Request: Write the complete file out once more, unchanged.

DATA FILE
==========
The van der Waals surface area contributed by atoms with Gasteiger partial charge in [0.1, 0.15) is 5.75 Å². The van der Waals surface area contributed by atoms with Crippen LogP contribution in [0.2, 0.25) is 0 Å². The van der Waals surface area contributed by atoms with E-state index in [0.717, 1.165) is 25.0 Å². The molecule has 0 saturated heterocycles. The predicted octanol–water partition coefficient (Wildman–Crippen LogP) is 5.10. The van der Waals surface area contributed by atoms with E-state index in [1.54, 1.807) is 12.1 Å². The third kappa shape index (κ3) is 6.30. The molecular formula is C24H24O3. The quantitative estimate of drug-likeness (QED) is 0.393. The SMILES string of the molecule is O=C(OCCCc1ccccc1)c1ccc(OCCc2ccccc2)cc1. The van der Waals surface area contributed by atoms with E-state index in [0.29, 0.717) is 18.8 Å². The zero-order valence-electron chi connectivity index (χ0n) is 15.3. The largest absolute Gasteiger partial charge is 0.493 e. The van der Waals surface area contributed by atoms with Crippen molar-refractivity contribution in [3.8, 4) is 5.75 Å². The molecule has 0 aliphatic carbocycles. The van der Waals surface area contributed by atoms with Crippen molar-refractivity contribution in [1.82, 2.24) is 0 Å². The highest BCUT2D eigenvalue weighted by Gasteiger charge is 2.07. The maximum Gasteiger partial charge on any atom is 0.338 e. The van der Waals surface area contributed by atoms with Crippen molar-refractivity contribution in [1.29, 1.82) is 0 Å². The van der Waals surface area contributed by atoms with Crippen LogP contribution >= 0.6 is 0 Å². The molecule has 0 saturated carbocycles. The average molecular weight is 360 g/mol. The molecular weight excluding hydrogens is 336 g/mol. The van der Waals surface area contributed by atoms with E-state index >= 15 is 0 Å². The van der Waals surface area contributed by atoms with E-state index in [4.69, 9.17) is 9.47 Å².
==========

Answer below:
The van der Waals surface area contributed by atoms with Gasteiger partial charge in [0.1, 0.15) is 5.75 Å². The van der Waals surface area contributed by atoms with Crippen LogP contribution in [0.2, 0.25) is 0 Å². The van der Waals surface area contributed by atoms with E-state index in [0.717, 1.165) is 25.0 Å². The molecule has 0 saturated heterocycles. The predicted octanol–water partition coefficient (Wildman–Crippen LogP) is 5.10. The van der Waals surface area contributed by atoms with E-state index in [1.54, 1.807) is 12.1 Å². The third kappa shape index (κ3) is 6.30. The molecular formula is C24H24O3. The quantitative estimate of drug-likeness (QED) is 0.393. The SMILES string of the molecule is O=C(OCCCc1ccccc1)c1ccc(OCCc2ccccc2)cc1. The van der Waals surface area contributed by atoms with E-state index in [0.29, 0.717) is 18.8 Å². The zero-order valence-electron chi connectivity index (χ0n) is 15.3. The largest absolute Gasteiger partial charge is 0.493 e. The van der Waals surface area contributed by atoms with Crippen molar-refractivity contribution in [3.8, 4) is 5.75 Å². The molecule has 0 aliphatic carbocycles. The van der Waals surface area contributed by atoms with Crippen molar-refractivity contribution in [1.82, 2.24) is 0 Å². The highest BCUT2D eigenvalue weighted by Gasteiger charge is 2.07. The maximum Gasteiger partial charge on any atom is 0.338 e. The van der Waals surface area contributed by atoms with Crippen molar-refractivity contribution in [1.29, 1.82) is 0 Å². The van der Waals surface area contributed by atoms with Crippen LogP contribution >= 0.6 is 0 Å². The molecule has 0 saturated carbocycles. The average molecular weight is 360 g/mol. The molecular weight excluding hydrogens is 336 g/mol. The van der Waals surface area contributed by atoms with E-state index >= 15 is 0 Å². The van der Waals surface area contributed by atoms with E-state index in [4.69, 9.17) is 9.47 Å².